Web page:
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Whole transcriptome analyses of six thoroughbred horses before and after exercise using RNA-Seq.

Park KD, Park J, Ko J, Kim BC, Kim HS, Ahn K, Do KT, Choi H, Kim HM, Song S, Lee S, Jho S, Kong HS, Yang YM, Jhun BH, Kim C, Kim TH, Hwang S, Bhak J, Lee HK, Cho BW - BMC Genomics (2012)

Bottom Line: More than 60% (20,428) of the unigene clusters did not match any current equine gene model.Most SNVs (171,558 SNVs; 90.31%) were novel when compared with over 1.1 million equine SNPs from two SNP databases.In addition, we found interesting RNA expression patterns where different alternative splicing forms of the same gene showed reversed expressions before and after exercising.

View Article: PubMed Central - HTML - PubMed

Affiliation: Department of Biotechnology, Hankyong National University, Anseong, Republic of Korea.

ABSTRACT

Background: Thoroughbred horses are the most expensive domestic animals, and their running ability and knowledge about their muscle-related diseases are important in animal genetics. While the horse reference genome is available, there has been no large-scale functional annotation of the genome using expressed genes derived from transcriptomes.

Results: We present a large-scale analysis of whole transcriptome data. We sequenced the whole mRNA from the blood and muscle tissues of six thoroughbred horses before and after exercise. By comparing current genome annotations, we identified 32,361 unigene clusters spanning 51.83 Mb that contained 11,933 (36.87%) annotated genes. More than 60% (20,428) of the unigene clusters did not match any current equine gene model. We also identified 189,973 single nucleotide variations (SNVs) from the sequences aligned against the horse reference genome. Most SNVs (171,558 SNVs; 90.31%) were novel when compared with over 1.1 million equine SNPs from two SNP databases. Using differential expression analysis, we further identified a number of exercise-regulated genes: 62 up-regulated and 80 down-regulated genes in the blood, and 878 up-regulated and 285 down-regulated genes in the muscle. Six of 28 previously-known exercise-related genes were over-expressed in the muscle after exercise. Among the differentially expressed genes, there were 91 transcription factor-encoding genes, which included 56 functionally unknown transcription factor candidates that are probably associated with an early regulatory exercise mechanism. In addition, we found interesting RNA expression patterns where different alternative splicing forms of the same gene showed reversed expressions before and after exercising.

Conclusion: The first sequencing-based horse transcriptome data, extensive analyses results, deferentially expressed genes before and after exercise, and candidate genes that are related to the exercise are provided in this study.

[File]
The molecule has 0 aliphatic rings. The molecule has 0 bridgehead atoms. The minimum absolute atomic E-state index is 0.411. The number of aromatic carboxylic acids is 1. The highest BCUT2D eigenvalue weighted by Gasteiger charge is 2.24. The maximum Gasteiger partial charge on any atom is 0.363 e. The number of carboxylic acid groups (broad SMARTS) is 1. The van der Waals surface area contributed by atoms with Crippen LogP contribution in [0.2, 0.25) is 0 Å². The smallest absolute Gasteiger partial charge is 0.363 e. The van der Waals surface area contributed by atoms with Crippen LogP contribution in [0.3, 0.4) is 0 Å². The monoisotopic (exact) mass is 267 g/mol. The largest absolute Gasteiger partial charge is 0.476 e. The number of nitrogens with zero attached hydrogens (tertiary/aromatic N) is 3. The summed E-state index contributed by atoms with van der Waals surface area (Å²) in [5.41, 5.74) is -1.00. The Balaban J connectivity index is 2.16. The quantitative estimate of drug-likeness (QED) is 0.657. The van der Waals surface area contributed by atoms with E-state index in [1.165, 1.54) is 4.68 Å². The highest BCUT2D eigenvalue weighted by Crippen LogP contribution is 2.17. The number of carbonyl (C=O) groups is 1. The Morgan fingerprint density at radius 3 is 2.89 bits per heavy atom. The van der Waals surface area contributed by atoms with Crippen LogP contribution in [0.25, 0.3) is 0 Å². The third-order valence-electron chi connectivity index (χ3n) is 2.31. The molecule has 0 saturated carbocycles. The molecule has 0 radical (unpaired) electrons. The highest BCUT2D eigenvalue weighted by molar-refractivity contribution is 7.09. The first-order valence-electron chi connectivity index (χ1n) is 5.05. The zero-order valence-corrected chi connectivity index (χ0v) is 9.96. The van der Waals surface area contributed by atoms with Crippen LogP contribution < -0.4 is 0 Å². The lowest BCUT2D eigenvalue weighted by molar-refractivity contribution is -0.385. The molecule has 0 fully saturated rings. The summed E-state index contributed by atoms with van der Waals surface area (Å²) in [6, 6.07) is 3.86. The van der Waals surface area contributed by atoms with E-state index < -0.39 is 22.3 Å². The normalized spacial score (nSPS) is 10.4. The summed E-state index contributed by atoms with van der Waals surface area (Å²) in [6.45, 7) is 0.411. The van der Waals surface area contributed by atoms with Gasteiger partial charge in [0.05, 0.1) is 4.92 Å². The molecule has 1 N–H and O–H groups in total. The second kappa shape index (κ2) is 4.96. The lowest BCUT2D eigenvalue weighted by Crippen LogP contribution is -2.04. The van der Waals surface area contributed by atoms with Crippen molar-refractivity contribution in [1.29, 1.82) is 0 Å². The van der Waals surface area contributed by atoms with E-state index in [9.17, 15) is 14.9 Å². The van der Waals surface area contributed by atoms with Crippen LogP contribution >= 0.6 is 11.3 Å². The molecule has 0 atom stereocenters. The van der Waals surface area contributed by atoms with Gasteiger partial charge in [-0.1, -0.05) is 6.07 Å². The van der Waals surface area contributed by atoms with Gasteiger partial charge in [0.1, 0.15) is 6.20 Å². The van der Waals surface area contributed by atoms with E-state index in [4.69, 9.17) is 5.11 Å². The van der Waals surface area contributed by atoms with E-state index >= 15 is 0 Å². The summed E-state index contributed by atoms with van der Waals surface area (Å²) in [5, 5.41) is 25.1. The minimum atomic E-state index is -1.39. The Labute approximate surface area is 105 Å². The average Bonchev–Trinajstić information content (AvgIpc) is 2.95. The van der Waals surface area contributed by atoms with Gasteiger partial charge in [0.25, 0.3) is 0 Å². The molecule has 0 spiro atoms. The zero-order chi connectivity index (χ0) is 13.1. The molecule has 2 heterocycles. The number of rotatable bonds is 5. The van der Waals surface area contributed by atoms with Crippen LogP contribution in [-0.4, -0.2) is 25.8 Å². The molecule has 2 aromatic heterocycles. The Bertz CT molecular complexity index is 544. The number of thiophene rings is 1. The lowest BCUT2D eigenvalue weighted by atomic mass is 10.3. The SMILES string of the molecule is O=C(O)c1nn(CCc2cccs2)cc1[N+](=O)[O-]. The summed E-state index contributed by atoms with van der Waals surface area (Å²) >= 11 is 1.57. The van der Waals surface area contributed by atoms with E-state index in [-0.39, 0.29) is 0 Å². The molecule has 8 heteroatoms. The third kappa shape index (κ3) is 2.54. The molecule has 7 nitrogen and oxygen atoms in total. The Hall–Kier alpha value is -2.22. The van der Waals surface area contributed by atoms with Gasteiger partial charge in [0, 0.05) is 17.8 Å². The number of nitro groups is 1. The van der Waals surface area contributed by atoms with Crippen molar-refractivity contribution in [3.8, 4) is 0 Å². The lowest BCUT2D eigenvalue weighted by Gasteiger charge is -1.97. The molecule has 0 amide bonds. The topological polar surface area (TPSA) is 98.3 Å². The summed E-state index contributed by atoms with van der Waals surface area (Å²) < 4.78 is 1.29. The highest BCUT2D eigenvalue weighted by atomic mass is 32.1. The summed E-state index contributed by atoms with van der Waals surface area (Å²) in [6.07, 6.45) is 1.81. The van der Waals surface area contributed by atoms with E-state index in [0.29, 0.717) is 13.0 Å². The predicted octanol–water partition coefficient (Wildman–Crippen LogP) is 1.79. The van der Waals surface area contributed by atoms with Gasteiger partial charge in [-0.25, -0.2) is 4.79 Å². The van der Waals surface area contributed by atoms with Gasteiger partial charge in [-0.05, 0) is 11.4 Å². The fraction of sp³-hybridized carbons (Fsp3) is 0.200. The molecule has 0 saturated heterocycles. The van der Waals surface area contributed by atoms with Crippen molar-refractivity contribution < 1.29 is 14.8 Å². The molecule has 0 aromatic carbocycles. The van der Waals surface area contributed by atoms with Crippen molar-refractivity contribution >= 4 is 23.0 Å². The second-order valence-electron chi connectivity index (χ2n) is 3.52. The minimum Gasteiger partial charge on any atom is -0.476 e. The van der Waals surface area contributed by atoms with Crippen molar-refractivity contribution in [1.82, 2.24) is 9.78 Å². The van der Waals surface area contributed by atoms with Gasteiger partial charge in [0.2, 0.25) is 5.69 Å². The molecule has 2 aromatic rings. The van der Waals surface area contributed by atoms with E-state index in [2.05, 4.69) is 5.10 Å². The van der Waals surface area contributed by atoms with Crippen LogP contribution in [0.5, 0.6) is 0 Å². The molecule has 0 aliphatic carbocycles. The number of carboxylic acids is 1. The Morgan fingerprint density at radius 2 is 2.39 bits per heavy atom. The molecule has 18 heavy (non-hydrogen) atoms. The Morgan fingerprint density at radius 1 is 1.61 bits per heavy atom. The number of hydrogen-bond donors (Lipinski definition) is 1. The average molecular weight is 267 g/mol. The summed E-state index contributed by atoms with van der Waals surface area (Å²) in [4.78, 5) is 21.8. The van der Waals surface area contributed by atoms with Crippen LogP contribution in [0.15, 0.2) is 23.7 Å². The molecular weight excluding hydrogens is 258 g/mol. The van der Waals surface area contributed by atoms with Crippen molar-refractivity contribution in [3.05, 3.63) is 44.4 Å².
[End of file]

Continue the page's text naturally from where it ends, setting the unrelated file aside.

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Enhanced genome annotation, single nucleotide variation analyses, and differentially expressed genes before and after exercise in horse. (A) Red and green circles indicate expressed genes in the blood and muscle tissues, respectively, and the blue circle shows the current Ensembl annotation (Release 62). The grey rectangle indicates the coverage of the current horse genome. (B) Green circle: SNPs provided by the Broad Institute, red circle: SNPs provided by Ensembl (release 62), blue circle: SNPs identified from this study. (C) SNV profiles of six horses for the titin (TTN) gene. The top of the blue arrow is the 5' end and the bottom is 3' end of TTN gene. The X-axis shows the names of the horses. Dark green horizontal bars are non-synonymous SNVs. Light green horizontal bars are synonymous SNVs. (D) Blue bars: >2-fold upregulated genes, red bars: >2-fold downregulated genes, white bars: not differentially expressed. The four pie charts display the composition of the DEGs supported by four horses (white), five horses (light grey), and six horses (grey).
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Figure 1: Enhanced genome annotation, single nucleotide variation analyses, and differentially expressed genes before and after exercise in horse. (A) Red and green circles indicate expressed genes in the blood and muscle tissues, respectively, and the blue circle shows the current Ensembl annotation (Release 62). The grey rectangle indicates the coverage of the current horse genome. (B) Green circle: SNPs provided by the Broad Institute, red circle: SNPs provided by Ensembl (release 62), blue circle: SNPs identified from this study. (C) SNV profiles of six horses for the titin (TTN) gene. The top of the blue arrow is the 5' end and the bottom is 3' end of TTN gene. The X-axis shows the names of the horses. Dark green horizontal bars are non-synonymous SNVs. Light green horizontal bars are synonymous SNVs. (D) Blue bars: >2-fold upregulated genes, red bars: >2-fold downregulated genes, white bars: not differentially expressed. The four pie charts display the composition of the DEGs supported by four horses (white), five horses (light grey), and six horses (grey).